Let me begin this review by saying MSR's legacy is assured. It pioneered the idea there is more to racing than just coming first (Kudos) and was one of first to feature accurate models of world cities (London, San Francisco & Tokyo). You can see elements of MSR in many other racers, not just in its sequels (the Project Gotham series), but also in more recent titles such as Need For Speed Shift 2. However what matters in the end is not who did it first, but who does it best, and sadly MSR's main game is fundamentally flawed. But there is one redeeming feature that just keep me coming back for more.......
On one hand Metropolis Street Racer was a monumental achievement. Over 40,000 photos were taken in areas of London, San Francisco & Tokyo and then converted into 3D backgrounds. The accuracy recreation was stunning and back in 2000/2001, it was possible to use MSR as a mini 'Google Earth'! Also some of the lighting effects at night, especially the Trafalgar courses, are fantastic and remain benchmarks of graphical excellence. Sadly some basic mistakes mar these achievements. The colour scheme during daylight racing can be very drab (where is the sunshine?) and at night, certain tracks have 'dark spots' so you cannot see anything!. MSR also has an annoying 'shimmering' effect throughout; just look how the railings on the London tracks bend and bow as you drive pass. The cars models themselves, while not stunning, are adequate for the task and I can appreciate most of the DC's graphical power went into the courses themselves.
The car sounds are fine and do their job accordingly. Each city also has their own radio stations which is a nice touch although I bemused as to why there are no Japanese songs on the Tokyo stations. Many US players also complain about the existence of a Country and Western station in San Francisco. The music soundtrack, created by the legendary Richard Jacques, still divides opinion to this day. Being a dance music fan, the standout tracks for me are 'Heartlands', 'Club Paris' and 'Passion'. These are the only tracks that seems to fit the game's mood and style. The other music either feels out of place or is just downright awful! Special mention though to "It's A Long Long Road" (...she had to buy some underwear and asked if I could take her there..) and "Let's Get It On Tonight" for their comedic value.
MSR's car physics are stunning and are a perfect example of 'restrained' arcade racing (ie no boosts or power ups). This especially applies to the faster cars like the Evo 6, Fairlady Z, Jensen SV-8 or Skyline GTR. Due to the way powerslides are initiated (combination of gas, break and handbrake), I find a pad more accurate than using a wheel. Powerslides are the fastest way to corner on MSR; whether this was intentional or just a handling 'bug' I couldn't say. While driving the cars in MSR is a lot of fun, hardcore racers (fans of F355, Forza and Gran Turismo) may be put off by the unrealistic physics.
PS If you play the demo versions of MSR (DreamOn 13/Opel Challenge), the handling is very different and feels more like a simulation (ie the car slides when you release the gas and turn).
Street Racing is the main mode in MSR and your task is to complete 250 racing tasks while gaining as many Kudos points as possible. Therefore the more tasks you complete and Kudos you earn, the more cars and courses become available. Unfortunately there are two major faults. Firstly 250 tasks is far too many; it takes forever to unlock high spec cars like the Mazda RX-7 or Toyota Supra so many players just give up. It's no surprise that the majority of people who bought MSR never actually completed it! Secondly the Kudos system is fundamentally flawed. It's possible to gain big scores by driving back and forth performing 180 degree powerslides as opposed to honing your driving skills. As a result, very few Kudos scores can be taken seriously. A shame as more balance, stricter time limits and penalties for 180's could have easily stopped this.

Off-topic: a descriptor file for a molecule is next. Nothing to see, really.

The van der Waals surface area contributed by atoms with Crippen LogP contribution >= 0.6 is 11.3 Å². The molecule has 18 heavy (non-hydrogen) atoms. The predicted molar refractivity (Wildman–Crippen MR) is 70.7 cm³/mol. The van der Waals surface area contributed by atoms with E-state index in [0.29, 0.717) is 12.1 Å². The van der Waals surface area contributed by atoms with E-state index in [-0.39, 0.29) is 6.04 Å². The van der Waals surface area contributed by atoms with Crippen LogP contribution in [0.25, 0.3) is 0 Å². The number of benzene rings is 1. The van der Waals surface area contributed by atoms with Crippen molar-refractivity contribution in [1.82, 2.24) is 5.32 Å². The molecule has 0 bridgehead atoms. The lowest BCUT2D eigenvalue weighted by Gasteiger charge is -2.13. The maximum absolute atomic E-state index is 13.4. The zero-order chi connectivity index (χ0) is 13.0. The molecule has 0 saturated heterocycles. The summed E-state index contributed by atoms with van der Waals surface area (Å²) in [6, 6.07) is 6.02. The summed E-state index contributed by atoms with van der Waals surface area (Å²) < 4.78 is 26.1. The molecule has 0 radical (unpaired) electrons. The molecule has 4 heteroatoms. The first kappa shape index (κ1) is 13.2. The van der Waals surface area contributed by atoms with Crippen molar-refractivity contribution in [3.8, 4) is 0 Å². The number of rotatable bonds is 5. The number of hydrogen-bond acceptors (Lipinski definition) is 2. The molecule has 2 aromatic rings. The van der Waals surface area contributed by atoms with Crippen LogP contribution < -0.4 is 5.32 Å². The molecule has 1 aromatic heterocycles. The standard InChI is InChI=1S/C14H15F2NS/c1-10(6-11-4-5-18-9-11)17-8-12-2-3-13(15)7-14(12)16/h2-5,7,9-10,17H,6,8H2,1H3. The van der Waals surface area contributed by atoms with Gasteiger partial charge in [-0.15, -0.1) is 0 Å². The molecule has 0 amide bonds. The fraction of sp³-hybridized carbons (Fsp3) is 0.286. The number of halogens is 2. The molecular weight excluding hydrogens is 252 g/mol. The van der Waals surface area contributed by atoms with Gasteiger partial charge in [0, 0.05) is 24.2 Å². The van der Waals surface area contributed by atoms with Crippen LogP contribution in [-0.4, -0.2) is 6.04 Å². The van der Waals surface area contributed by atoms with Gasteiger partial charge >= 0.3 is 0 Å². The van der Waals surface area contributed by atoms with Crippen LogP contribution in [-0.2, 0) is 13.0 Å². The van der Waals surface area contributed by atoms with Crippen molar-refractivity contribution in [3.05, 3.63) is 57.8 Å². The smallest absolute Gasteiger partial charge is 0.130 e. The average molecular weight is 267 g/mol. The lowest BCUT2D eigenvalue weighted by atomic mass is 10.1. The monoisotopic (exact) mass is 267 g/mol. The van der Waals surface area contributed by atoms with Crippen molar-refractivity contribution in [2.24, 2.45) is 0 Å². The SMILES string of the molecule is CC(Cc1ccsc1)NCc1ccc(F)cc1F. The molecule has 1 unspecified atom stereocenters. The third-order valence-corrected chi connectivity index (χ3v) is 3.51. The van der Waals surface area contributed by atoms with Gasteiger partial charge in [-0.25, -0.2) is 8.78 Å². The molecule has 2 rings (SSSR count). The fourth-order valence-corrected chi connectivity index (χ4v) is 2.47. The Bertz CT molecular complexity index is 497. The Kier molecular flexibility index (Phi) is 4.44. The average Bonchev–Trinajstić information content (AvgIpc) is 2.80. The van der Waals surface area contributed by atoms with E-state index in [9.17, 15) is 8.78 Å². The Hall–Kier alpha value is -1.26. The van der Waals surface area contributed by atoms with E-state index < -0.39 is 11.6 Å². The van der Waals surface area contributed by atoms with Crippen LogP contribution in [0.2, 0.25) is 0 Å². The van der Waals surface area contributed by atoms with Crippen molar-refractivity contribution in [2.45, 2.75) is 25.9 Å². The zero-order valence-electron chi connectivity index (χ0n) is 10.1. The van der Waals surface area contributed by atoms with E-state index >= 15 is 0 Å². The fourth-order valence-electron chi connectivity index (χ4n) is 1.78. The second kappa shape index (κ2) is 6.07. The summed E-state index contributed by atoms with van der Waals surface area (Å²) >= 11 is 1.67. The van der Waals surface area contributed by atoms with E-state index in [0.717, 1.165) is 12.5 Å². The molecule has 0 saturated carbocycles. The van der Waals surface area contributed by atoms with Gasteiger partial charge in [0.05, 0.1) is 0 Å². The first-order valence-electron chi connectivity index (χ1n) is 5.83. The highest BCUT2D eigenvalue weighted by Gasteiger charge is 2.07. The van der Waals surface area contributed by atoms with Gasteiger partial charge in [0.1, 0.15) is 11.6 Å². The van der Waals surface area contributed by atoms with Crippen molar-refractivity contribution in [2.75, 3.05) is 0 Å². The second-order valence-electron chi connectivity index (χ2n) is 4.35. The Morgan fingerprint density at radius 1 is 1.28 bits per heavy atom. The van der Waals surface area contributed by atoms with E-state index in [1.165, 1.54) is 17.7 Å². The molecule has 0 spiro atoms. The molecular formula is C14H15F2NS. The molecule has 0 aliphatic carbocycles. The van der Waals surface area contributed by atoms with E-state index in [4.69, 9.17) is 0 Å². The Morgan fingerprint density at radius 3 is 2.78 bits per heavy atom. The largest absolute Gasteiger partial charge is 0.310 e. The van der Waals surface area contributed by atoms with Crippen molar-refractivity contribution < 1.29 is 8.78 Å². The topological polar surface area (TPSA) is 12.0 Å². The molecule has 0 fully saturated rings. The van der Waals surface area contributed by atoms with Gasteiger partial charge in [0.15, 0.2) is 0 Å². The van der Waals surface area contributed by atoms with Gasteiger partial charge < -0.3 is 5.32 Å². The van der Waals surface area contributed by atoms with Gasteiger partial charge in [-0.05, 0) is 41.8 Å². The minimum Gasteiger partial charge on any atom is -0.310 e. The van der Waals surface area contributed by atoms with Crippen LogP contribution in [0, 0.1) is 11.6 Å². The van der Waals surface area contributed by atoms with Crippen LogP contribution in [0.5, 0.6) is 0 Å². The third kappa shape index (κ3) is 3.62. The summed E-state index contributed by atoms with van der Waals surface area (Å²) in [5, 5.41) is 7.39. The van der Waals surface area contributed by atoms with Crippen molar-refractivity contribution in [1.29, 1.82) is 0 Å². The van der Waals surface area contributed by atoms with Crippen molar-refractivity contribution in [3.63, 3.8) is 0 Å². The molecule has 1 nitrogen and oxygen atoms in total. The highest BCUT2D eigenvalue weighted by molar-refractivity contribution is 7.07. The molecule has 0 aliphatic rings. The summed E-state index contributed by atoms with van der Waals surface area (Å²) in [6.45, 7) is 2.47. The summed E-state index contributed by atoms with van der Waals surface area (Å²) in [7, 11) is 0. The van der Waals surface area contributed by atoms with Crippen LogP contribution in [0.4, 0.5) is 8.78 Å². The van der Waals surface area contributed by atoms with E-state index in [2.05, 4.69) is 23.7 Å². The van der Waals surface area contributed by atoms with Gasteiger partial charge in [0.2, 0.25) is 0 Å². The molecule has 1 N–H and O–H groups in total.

MSR also has Multiplay and Quick Race mode however you still need to unlock cars and courses in Street Racing mode first. The 3 cars and 9 courses available at the start are simply inadequate; an option to access some fast cars and longer tracks should have been available immediately. I should mention the 'pursuit' mode in Multiplayer is an interesting idea and it's unfortunate it was not included in single play.
The game also has far too many unnecessary menu screens; very annoying when all you want is a quick retry. Worst of all, if there are too many cars on-screen (ie more than 4), the frame rate will drop considerably. Add some rain effects to the mix and everything becomes embarrassing slow. Certainly not something to show your friends if you're out to demonstrate the Dreamcast's power!
However as I mentioned before, MSR has one redeeming feature and that is Time Attack! Stripping the game down to just a car and track allows me to savour the fun handling without frame drops or flawed scoring systems getting in the way. Adding my own ghost car to chase gives MSR an almost drug-like quality: I just have to get a new record and I'll happily spend hours racing around a track to do it. MSR's Time Attack modes are the reason I put my Dreamcast back online in 2010 in order to upload/download ghosts and Time Trials. With 262 tracks, a large array of cars and various weather conditions I may be playing for a long time yet!
MSR certainly had the ideas but didn't have the execution. If you are looking for a great Kudos racing experience, I would opt for Project Gotham 2 on XBOX instead. However if you're after addictive handling and fun Time Attack racing, MSR is one of the best ever! And if you have friends that are happy to compete with you for the best times and swap ghosts, you'll be in racing heaven!
Final Score: 7/10
Last edited by rjay63
on Thu Oct 20, 2011 12:10 pm, edited 1 time in total.